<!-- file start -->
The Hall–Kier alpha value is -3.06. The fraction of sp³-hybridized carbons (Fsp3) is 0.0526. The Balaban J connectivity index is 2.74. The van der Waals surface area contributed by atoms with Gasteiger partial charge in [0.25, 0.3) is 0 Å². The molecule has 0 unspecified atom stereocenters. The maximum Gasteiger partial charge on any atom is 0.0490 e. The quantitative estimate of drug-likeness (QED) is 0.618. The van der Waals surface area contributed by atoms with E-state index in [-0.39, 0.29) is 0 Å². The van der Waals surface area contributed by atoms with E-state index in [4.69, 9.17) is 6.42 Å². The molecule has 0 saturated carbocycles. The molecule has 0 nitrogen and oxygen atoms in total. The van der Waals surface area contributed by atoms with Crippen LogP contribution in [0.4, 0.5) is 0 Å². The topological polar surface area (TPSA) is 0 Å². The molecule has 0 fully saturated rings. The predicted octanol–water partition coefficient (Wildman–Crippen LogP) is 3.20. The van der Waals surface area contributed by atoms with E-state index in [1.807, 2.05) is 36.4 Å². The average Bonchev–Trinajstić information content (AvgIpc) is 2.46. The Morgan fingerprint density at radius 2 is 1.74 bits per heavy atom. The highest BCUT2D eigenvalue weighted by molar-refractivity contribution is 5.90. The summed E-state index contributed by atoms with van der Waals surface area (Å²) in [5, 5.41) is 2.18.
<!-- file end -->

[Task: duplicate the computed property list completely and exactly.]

The Hall–Kier alpha value is -3.06. The fraction of sp³-hybridized carbons (Fsp3) is 0.0526. The Balaban J connectivity index is 2.74. The van der Waals surface area contributed by atoms with Gasteiger partial charge in [0.25, 0.3) is 0 Å². The molecule has 0 unspecified atom stereocenters. The maximum Gasteiger partial charge on any atom is 0.0490 e. The quantitative estimate of drug-likeness (QED) is 0.618. The van der Waals surface area contributed by atoms with E-state index in [-0.39, 0.29) is 0 Å². The van der Waals surface area contributed by atoms with E-state index in [4.69, 9.17) is 6.42 Å². The molecule has 0 saturated carbocycles. The molecule has 0 nitrogen and oxygen atoms in total. The van der Waals surface area contributed by atoms with Crippen LogP contribution in [0.4, 0.5) is 0 Å². The topological polar surface area (TPSA) is 0 Å². The molecule has 0 fully saturated rings. The predicted octanol–water partition coefficient (Wildman–Crippen LogP) is 3.20. The van der Waals surface area contributed by atoms with E-state index in [1.807, 2.05) is 36.4 Å². The average Bonchev–Trinajstić information content (AvgIpc) is 2.46. The Morgan fingerprint density at radius 2 is 1.74 bits per heavy atom. The highest BCUT2D eigenvalue weighted by molar-refractivity contribution is 5.90. The summed E-state index contributed by atoms with van der Waals surface area (Å²) in [5, 5.41) is 2.18.